It is important to interrogate the reasons that institutional Jewish organizations turn toward law enforcement and the critical failure of imagination that such a turn reflects. But it is most important right now for white Jews to join the fight: Given their evident proximity to the police state, white Jews are in a position to use their voices and resources to not only withdraw support for it, but also to actively disrupt the preservation of the racist status quo. Young, non-Black Jews are thus facing a vital imperative to confront their white Jewish families and peers about their active implication in—that is, maintenance and reproduction of—white supremacy, raising questions about the most effective strategies for organizing and mobilizing Jews who remain shrouded in white ignorance.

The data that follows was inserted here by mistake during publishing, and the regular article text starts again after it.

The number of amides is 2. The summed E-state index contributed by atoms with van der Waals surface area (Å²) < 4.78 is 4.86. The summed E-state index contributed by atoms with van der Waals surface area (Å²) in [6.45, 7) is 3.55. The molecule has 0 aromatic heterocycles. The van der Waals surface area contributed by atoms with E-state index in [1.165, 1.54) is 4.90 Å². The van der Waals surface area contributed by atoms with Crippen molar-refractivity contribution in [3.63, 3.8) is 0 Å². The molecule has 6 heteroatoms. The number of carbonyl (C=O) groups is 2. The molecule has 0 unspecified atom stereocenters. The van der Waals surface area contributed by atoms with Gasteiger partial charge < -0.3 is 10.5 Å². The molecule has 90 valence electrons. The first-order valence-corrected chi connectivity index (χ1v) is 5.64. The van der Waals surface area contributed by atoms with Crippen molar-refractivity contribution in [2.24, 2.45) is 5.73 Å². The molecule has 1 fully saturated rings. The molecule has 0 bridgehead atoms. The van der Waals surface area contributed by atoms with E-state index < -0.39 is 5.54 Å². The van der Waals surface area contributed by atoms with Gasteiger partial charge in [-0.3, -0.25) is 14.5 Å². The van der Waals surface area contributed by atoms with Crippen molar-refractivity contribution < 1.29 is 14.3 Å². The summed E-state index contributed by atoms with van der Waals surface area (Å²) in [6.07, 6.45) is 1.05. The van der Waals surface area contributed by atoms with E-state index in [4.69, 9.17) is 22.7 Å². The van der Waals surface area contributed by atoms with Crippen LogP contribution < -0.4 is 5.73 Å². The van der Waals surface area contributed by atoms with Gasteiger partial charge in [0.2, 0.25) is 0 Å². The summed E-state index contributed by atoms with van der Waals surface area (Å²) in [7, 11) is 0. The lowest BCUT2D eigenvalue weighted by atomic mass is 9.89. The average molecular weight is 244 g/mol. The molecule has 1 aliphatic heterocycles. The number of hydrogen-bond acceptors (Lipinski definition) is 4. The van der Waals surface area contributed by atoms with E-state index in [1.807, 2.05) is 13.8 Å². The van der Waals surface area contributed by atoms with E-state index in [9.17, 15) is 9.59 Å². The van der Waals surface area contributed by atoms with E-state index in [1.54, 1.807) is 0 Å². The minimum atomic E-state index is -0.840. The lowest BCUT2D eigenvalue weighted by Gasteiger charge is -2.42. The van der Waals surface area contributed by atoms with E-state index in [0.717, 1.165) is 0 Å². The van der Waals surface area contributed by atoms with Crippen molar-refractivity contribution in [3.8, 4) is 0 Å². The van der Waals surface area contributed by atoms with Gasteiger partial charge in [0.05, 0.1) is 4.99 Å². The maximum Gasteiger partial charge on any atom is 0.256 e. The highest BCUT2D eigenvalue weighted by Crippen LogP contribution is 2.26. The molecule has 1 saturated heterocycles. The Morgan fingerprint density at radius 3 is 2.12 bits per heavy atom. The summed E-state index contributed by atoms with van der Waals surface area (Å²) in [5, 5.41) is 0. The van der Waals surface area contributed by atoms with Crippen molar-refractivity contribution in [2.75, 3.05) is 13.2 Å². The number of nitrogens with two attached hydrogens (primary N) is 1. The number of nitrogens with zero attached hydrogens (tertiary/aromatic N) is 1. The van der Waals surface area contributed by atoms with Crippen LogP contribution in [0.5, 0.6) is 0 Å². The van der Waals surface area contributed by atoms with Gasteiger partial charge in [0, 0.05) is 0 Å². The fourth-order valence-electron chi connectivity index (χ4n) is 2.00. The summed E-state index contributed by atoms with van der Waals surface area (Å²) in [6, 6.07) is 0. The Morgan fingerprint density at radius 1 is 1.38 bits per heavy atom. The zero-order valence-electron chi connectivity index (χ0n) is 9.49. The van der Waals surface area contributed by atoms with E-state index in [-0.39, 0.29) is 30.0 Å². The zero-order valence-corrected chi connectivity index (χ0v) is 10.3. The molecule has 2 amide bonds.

More often than not, when progressive Jews attempt to mobilize their communities into solidarity with other minority groups, the strategy is one of comparison, analogy, and parallel. This tactic has mostly revolved around immigration and Islamophobia in recent years. “‘Never again’ is now,” Rabbi Danya Ruttenberg wrote following Donald Trump’s election in 2016, in response to the silence of many Jewish organizations regarding Trump’s anti-Muslim and anti-immigrant campaign promises. A recent Bend the Arc campaign against “hate and political violence” was titled “We’ve Seen This Before.” The immigrant rights group Never Again Action recently combined both messages on its homepage: “Anne Frank didn’t die in a gas chamber. Anne Frank died because she caught an infectious disease in a concentration camp. We have seen this before. We won’t let it happen again. Never again is now.”